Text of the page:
What Natalie thought about Elvis and his parents when she saw them at home, she never publicly said. But the Presleys were a God-fearing, unsophisticated family and Elvisâ€™s mother, Gladys, wasnâ€™t exactly impressed with Natalie going around the house in front of Elvis and his father Vernon wearing just a skimpy nightdress.
Natalie left after three days on a made-up excuse. It was a relief to everyone, especially the perpetual fans waiting on the road outside, who resented her. She was only just 18, but had been a child actress in Hollywood. While Elvis was catching dogfish in Mississippi as a little boy, she had been appearing in Miracle On 34th Street with Maureen Oâ€™Hara.
Elvis was later told that, after their first meeting in Los Angeles, Natalie had said she thought he was â€˜slowâ€™. He probably was with her. He was out of his depth really. The previous year, while making Rebel Without A Cause, she had been having an affair with the filmâ€™s director, Nicholas Ray. She was then 16. He was 44.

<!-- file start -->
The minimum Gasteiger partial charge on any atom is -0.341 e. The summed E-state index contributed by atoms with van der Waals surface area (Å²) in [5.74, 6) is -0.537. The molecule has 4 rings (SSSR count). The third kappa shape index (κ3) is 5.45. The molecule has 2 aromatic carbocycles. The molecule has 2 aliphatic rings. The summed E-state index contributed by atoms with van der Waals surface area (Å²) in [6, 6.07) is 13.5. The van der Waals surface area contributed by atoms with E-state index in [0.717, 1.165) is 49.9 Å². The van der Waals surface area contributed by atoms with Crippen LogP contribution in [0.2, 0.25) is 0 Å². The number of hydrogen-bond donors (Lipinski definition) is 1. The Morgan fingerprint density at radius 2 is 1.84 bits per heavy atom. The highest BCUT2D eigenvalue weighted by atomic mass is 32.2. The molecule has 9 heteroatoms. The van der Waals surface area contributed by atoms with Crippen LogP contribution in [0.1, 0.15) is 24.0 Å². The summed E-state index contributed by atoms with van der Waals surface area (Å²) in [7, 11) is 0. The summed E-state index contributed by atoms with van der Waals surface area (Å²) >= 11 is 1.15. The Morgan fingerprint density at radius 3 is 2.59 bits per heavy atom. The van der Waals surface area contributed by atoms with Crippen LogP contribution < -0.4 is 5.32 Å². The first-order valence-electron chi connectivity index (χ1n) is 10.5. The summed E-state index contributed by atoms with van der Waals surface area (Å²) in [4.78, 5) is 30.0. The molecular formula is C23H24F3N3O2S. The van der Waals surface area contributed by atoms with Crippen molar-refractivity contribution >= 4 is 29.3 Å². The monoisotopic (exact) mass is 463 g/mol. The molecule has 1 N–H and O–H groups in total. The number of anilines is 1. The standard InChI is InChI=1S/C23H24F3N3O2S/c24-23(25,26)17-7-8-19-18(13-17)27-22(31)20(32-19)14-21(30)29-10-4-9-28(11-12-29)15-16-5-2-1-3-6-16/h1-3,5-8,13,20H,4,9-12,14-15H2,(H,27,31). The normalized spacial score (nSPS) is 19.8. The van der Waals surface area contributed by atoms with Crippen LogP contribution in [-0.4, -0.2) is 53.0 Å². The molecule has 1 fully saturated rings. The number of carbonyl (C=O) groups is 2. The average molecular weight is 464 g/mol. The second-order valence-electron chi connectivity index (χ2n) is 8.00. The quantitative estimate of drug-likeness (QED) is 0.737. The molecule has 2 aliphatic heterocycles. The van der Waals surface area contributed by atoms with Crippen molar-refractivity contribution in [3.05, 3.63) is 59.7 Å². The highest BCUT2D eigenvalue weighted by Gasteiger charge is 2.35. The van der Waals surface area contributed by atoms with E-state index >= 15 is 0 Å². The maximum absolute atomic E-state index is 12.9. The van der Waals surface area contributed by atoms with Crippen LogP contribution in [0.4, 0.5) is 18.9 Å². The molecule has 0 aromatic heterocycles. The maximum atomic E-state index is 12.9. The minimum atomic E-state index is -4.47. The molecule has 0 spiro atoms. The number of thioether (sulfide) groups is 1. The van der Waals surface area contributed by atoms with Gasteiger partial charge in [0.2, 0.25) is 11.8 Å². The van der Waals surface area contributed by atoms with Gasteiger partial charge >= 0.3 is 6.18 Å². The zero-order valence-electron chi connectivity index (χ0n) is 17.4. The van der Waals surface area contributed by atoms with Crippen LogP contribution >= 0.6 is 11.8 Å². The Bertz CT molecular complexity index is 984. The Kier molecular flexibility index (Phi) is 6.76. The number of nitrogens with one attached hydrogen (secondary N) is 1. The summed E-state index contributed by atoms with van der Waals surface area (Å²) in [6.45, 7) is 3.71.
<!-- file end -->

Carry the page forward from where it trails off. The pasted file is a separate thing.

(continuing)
When Love Me Tender was released in late November 1956, Elvis had already seen a preview, but he would call in at a cinema in Memphis twice more to sit with the audience and watch himself, slipping out before the end so no one would see him.
At first he didnâ€™t think heâ€™d done too badly. Because of who he was, he was expecting a scorching from the film critics. But some were deliberately cruel. And although the movie made its money back in two weeks and was a huge hit, some of their barbs really hurt.